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I have a collection of videos, where I would like to extract a frame for every second, and then feed them through a ConvLSTM2D for binary classification.

Example network for binary video classification

I was under the impression that a LSTM could take varying input sizes, but after many hours of googling it seems like I either need to:

  • Use padding and masking
  • Use ragged tensors
  • Actually use varying input length, but use batch size of 1

I'm not sure how to proceed from here, since I cant find any resources for padding and masking a sequence of images. Ragged tensors are confusing, and I cant find any examples for a sequence of images. When trying to use a batch size of 1, tensorflow still complains that the inputs are not the same size when using model.fit.

The length of the video is actually important, so thats the reason I'm using a variable amount of images, but I could possibly extract a fixed amount of frames.

Any code examples or suggestions appreciated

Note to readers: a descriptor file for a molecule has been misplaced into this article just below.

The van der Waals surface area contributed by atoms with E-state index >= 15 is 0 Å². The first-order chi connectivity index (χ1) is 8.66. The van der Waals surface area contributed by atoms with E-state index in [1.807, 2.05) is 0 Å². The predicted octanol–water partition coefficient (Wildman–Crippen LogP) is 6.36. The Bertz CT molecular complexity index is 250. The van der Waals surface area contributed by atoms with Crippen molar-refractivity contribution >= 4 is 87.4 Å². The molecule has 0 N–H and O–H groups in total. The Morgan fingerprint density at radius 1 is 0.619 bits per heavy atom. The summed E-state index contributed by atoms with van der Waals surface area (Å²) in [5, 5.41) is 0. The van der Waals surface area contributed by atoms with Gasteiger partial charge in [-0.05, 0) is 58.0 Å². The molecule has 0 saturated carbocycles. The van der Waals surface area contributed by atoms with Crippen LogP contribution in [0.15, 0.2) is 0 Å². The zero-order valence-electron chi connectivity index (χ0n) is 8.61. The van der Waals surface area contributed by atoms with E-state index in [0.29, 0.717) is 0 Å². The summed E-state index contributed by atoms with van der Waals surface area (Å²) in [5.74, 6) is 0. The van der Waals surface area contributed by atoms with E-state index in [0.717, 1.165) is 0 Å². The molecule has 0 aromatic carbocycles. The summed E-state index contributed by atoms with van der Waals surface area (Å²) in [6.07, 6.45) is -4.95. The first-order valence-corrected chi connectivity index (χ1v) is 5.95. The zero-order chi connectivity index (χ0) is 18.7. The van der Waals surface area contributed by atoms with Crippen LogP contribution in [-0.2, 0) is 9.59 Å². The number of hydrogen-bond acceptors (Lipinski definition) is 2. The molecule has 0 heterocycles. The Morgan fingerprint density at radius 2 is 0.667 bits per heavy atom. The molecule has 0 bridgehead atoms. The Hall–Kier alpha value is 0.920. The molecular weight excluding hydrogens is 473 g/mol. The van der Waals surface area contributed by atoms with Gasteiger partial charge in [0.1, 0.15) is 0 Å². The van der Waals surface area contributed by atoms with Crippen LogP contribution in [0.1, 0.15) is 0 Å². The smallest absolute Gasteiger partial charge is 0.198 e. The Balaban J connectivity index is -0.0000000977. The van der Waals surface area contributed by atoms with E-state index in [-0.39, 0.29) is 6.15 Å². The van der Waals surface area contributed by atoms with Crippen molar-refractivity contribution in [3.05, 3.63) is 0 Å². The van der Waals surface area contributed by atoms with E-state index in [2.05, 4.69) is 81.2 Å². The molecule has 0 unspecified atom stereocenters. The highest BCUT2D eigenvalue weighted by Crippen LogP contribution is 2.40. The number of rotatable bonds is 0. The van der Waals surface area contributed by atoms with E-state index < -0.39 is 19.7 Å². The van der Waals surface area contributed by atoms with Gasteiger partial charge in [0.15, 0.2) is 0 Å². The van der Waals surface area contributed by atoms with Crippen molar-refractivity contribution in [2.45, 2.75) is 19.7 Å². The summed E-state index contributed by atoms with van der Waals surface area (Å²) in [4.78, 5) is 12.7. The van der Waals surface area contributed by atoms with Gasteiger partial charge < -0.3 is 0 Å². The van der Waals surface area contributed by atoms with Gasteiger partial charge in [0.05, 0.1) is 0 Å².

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I found a solution that works for me.

Since I wanted to avoid using padding and masking, and didn't fully understand ragged tensors, I decided to continue with using varying input lengths.

My training data consists of a list of image stacks between 6-82 frames. When trying to use this directly with model.fit(x=x, y=y, batch_size=1) where x is a list of tensors, tensorflow will complain that the input dimensions have varying size. I thought this didn't matter since the batch size was 1, but apparently tensorflow tries to change the list of image stacks to a tensor.

A way around this, is to pass a training sample for every step using a generator:

class ArtificialDataset(tf.data.Dataset):
  def _generator(samples):
    for i in samples:
      yield (image_stack, output)

And then making sure that the steps per epoch is the size of the data set

training_data = ArtificialDataset(training_samples)
model.fit(training_data, epochs=epochs, steps_per_epoch=len(training_samples))

This way tensorflow never tries to create a tensor with varying inner dimensions. A drawback of this method is that no batching occurs, so training takes a while. In my case this doesn't matter much since the network size and input data already requires me to load very few samples at a time.

An optimization would be to batch same-length videos (or videos with same number of extracted frames). I might do this at a later time, since the implementation of varying batch sizes is too much work right now.

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